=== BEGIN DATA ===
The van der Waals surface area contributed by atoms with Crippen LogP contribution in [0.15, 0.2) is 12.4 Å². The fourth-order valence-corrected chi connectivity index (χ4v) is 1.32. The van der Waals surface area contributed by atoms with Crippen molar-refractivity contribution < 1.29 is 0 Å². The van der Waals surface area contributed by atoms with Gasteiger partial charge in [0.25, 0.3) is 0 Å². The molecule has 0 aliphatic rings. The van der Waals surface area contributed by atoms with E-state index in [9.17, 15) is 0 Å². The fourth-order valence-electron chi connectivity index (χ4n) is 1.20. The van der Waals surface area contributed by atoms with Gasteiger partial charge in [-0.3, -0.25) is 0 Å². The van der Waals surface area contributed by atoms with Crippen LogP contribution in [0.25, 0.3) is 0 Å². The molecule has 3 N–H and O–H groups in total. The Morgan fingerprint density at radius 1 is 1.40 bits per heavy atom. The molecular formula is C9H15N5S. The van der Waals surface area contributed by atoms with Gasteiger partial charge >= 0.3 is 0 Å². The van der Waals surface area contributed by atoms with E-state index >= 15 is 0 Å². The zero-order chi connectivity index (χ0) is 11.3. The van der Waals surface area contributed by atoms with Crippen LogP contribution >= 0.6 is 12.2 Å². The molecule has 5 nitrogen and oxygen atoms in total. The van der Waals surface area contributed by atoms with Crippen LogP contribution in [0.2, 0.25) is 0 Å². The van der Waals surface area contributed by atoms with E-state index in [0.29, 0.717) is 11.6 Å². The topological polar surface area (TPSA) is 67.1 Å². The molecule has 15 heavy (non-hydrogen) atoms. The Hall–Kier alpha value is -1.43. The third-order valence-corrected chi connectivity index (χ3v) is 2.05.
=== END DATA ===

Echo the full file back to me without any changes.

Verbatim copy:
The van der Waals surface area contributed by atoms with Crippen LogP contribution in [0.15, 0.2) is 12.4 Å². The fourth-order valence-corrected chi connectivity index (χ4v) is 1.32. The van der Waals surface area contributed by atoms with Crippen molar-refractivity contribution < 1.29 is 0 Å². The van der Waals surface area contributed by atoms with Gasteiger partial charge in [0.25, 0.3) is 0 Å². The molecule has 0 aliphatic rings. The van der Waals surface area contributed by atoms with E-state index in [9.17, 15) is 0 Å². The fourth-order valence-electron chi connectivity index (χ4n) is 1.20. The van der Waals surface area contributed by atoms with Gasteiger partial charge in [-0.3, -0.25) is 0 Å². The van der Waals surface area contributed by atoms with Crippen LogP contribution in [0.25, 0.3) is 0 Å². The molecule has 3 N–H and O–H groups in total. The Morgan fingerprint density at radius 1 is 1.40 bits per heavy atom. The molecular formula is C9H15N5S. The van der Waals surface area contributed by atoms with Gasteiger partial charge >= 0.3 is 0 Å². The van der Waals surface area contributed by atoms with E-state index >= 15 is 0 Å². The zero-order chi connectivity index (χ0) is 11.3. The van der Waals surface area contributed by atoms with Crippen LogP contribution >= 0.6 is 12.2 Å². The molecule has 5 nitrogen and oxygen atoms in total. The van der Waals surface area contributed by atoms with Crippen LogP contribution in [0.2, 0.25) is 0 Å². The van der Waals surface area contributed by atoms with E-state index in [0.29, 0.717) is 11.6 Å². The topological polar surface area (TPSA) is 67.1 Å². The molecule has 15 heavy (non-hydrogen) atoms. The Hall–Kier alpha value is -1.43. The third-order valence-corrected chi connectivity index (χ3v) is 2.05.